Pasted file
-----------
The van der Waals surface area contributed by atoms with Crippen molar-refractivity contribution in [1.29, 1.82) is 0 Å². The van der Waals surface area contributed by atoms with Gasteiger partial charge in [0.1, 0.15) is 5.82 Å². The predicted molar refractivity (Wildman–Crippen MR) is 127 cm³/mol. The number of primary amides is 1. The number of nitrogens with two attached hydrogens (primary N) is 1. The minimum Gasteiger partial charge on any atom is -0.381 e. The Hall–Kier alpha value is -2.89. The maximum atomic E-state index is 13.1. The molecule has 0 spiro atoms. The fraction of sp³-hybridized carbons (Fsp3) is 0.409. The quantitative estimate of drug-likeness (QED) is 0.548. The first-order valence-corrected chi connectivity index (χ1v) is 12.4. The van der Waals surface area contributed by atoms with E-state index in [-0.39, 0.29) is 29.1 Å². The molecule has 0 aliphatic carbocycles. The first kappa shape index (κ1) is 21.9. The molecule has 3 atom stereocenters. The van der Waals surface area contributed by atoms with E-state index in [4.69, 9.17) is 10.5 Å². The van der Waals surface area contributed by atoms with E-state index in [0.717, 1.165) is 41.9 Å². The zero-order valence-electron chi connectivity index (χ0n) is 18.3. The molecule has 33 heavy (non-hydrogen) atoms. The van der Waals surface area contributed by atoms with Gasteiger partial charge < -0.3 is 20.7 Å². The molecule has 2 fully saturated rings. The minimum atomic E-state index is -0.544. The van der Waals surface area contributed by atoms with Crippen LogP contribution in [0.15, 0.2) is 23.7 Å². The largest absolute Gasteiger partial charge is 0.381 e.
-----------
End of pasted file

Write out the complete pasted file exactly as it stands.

The van der Waals surface area contributed by atoms with Crippen molar-refractivity contribution in [1.29, 1.82) is 0 Å². The van der Waals surface area contributed by atoms with Gasteiger partial charge in [0.1, 0.15) is 5.82 Å². The predicted molar refractivity (Wildman–Crippen MR) is 127 cm³/mol. The number of primary amides is 1. The number of nitrogens with two attached hydrogens (primary N) is 1. The minimum Gasteiger partial charge on any atom is -0.381 e. The Hall–Kier alpha value is -2.89. The maximum atomic E-state index is 13.1. The molecule has 0 spiro atoms. The fraction of sp³-hybridized carbons (Fsp3) is 0.409. The quantitative estimate of drug-likeness (QED) is 0.548. The first-order valence-corrected chi connectivity index (χ1v) is 12.4. The van der Waals surface area contributed by atoms with E-state index in [-0.39, 0.29) is 29.1 Å². The molecule has 0 aliphatic carbocycles. The first kappa shape index (κ1) is 21.9. The molecule has 3 atom stereocenters. The van der Waals surface area contributed by atoms with E-state index in [4.69, 9.17) is 10.5 Å². The van der Waals surface area contributed by atoms with E-state index in [0.717, 1.165) is 41.9 Å². The zero-order valence-electron chi connectivity index (χ0n) is 18.3. The molecule has 33 heavy (non-hydrogen) atoms. The van der Waals surface area contributed by atoms with Gasteiger partial charge < -0.3 is 20.7 Å². The molecule has 2 fully saturated rings. The minimum atomic E-state index is -0.544. The van der Waals surface area contributed by atoms with Crippen LogP contribution in [0.15, 0.2) is 23.7 Å². The largest absolute Gasteiger partial charge is 0.381 e.